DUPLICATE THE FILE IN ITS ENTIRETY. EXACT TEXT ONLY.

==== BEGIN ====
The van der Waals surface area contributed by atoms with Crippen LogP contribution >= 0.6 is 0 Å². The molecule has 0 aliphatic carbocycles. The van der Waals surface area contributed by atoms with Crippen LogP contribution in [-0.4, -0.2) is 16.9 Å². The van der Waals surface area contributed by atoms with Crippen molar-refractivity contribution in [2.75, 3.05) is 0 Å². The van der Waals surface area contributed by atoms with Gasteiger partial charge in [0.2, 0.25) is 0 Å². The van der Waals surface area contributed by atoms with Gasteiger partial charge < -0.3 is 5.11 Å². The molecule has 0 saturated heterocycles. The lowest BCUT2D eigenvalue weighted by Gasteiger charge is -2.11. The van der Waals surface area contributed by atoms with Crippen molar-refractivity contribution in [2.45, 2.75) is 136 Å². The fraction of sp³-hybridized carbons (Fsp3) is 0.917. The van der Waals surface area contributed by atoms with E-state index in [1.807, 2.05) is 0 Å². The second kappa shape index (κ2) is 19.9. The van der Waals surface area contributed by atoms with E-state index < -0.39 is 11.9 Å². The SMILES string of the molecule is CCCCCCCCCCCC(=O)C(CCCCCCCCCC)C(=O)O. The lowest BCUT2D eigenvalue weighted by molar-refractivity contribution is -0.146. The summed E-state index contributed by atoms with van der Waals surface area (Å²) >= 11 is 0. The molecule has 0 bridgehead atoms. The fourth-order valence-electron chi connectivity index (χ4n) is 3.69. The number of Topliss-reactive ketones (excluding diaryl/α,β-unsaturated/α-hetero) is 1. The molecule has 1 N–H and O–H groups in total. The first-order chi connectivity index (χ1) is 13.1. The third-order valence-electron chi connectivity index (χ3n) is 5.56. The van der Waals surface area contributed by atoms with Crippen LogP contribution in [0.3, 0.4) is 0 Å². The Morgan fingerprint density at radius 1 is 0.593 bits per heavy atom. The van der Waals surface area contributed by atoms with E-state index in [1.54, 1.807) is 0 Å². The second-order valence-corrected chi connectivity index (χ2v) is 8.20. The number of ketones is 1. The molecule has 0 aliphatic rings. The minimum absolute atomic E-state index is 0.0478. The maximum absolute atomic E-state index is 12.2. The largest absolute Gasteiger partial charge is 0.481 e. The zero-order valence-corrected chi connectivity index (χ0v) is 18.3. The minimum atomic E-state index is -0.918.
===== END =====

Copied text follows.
The van der Waals surface area contributed by atoms with Crippen LogP contribution >= 0.6 is 0 Å². The molecule has 0 aliphatic carbocycles. The van der Waals surface area contributed by atoms with Crippen LogP contribution in [-0.4, -0.2) is 16.9 Å². The van der Waals surface area contributed by atoms with Crippen molar-refractivity contribution in [2.75, 3.05) is 0 Å². The van der Waals surface area contributed by atoms with Gasteiger partial charge in [0.2, 0.25) is 0 Å². The van der Waals surface area contributed by atoms with Gasteiger partial charge < -0.3 is 5.11 Å². The molecule has 0 saturated heterocycles. The lowest BCUT2D eigenvalue weighted by Gasteiger charge is -2.11. The van der Waals surface area contributed by atoms with Crippen molar-refractivity contribution in [2.45, 2.75) is 136 Å². The fraction of sp³-hybridized carbons (Fsp3) is 0.917. The van der Waals surface area contributed by atoms with E-state index in [1.807, 2.05) is 0 Å². The second kappa shape index (κ2) is 19.9. The van der Waals surface area contributed by atoms with E-state index < -0.39 is 11.9 Å². The SMILES string of the molecule is CCCCCCCCCCCC(=O)C(CCCCCCCCCC)C(=O)O. The lowest BCUT2D eigenvalue weighted by molar-refractivity contribution is -0.146. The summed E-state index contributed by atoms with van der Waals surface area (Å²) >= 11 is 0. The molecule has 0 bridgehead atoms. The fourth-order valence-electron chi connectivity index (χ4n) is 3.69. The number of Topliss-reactive ketones (excluding diaryl/α,β-unsaturated/α-hetero) is 1. The molecule has 1 N–H and O–H groups in total. The first-order chi connectivity index (χ1) is 13.1. The third-order valence-electron chi connectivity index (χ3n) is 5.56. The van der Waals surface area contributed by atoms with Crippen LogP contribution in [0.3, 0.4) is 0 Å². The Morgan fingerprint density at radius 1 is 0.593 bits per heavy atom. The van der Waals surface area contributed by atoms with E-state index in [1.54, 1.807) is 0 Å². The second-order valence-corrected chi connectivity index (χ2v) is 8.20. The number of ketones is 1. The molecule has 0 aliphatic rings. The minimum absolute atomic E-state index is 0.0478. The maximum absolute atomic E-state index is 12.2. The largest absolute Gasteiger partial charge is 0.481 e. The zero-order valence-corrected chi connectivity index (χ0v) is 18.3. The minimum atomic E-state index is -0.918.